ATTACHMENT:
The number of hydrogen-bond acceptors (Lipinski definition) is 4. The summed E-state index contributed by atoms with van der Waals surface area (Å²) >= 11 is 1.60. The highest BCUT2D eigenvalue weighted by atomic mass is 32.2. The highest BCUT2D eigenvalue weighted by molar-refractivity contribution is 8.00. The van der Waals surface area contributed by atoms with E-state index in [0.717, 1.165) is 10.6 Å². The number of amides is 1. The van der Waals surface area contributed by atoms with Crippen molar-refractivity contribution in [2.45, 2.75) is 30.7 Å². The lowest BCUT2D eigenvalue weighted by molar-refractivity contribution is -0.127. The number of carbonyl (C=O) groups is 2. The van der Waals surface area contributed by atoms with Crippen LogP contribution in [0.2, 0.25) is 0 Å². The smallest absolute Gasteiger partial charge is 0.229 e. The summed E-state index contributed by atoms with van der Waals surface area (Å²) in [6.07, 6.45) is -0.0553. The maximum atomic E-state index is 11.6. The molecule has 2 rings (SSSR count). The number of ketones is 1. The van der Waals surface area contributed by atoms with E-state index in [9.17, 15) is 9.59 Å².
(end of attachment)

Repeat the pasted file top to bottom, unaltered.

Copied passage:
The number of hydrogen-bond acceptors (Lipinski definition) is 4. The summed E-state index contributed by atoms with van der Waals surface area (Å²) >= 11 is 1.60. The highest BCUT2D eigenvalue weighted by atomic mass is 32.2. The highest BCUT2D eigenvalue weighted by molar-refractivity contribution is 8.00. The van der Waals surface area contributed by atoms with E-state index in [0.717, 1.165) is 10.6 Å². The number of amides is 1. The van der Waals surface area contributed by atoms with Crippen molar-refractivity contribution in [2.45, 2.75) is 30.7 Å². The lowest BCUT2D eigenvalue weighted by molar-refractivity contribution is -0.127. The number of carbonyl (C=O) groups is 2. The van der Waals surface area contributed by atoms with Crippen LogP contribution in [0.2, 0.25) is 0 Å². The smallest absolute Gasteiger partial charge is 0.229 e. The summed E-state index contributed by atoms with van der Waals surface area (Å²) in [6.07, 6.45) is -0.0553. The maximum atomic E-state index is 11.6. The molecule has 2 rings (SSSR count). The number of ketones is 1. The van der Waals surface area contributed by atoms with E-state index in [9.17, 15) is 9.59 Å².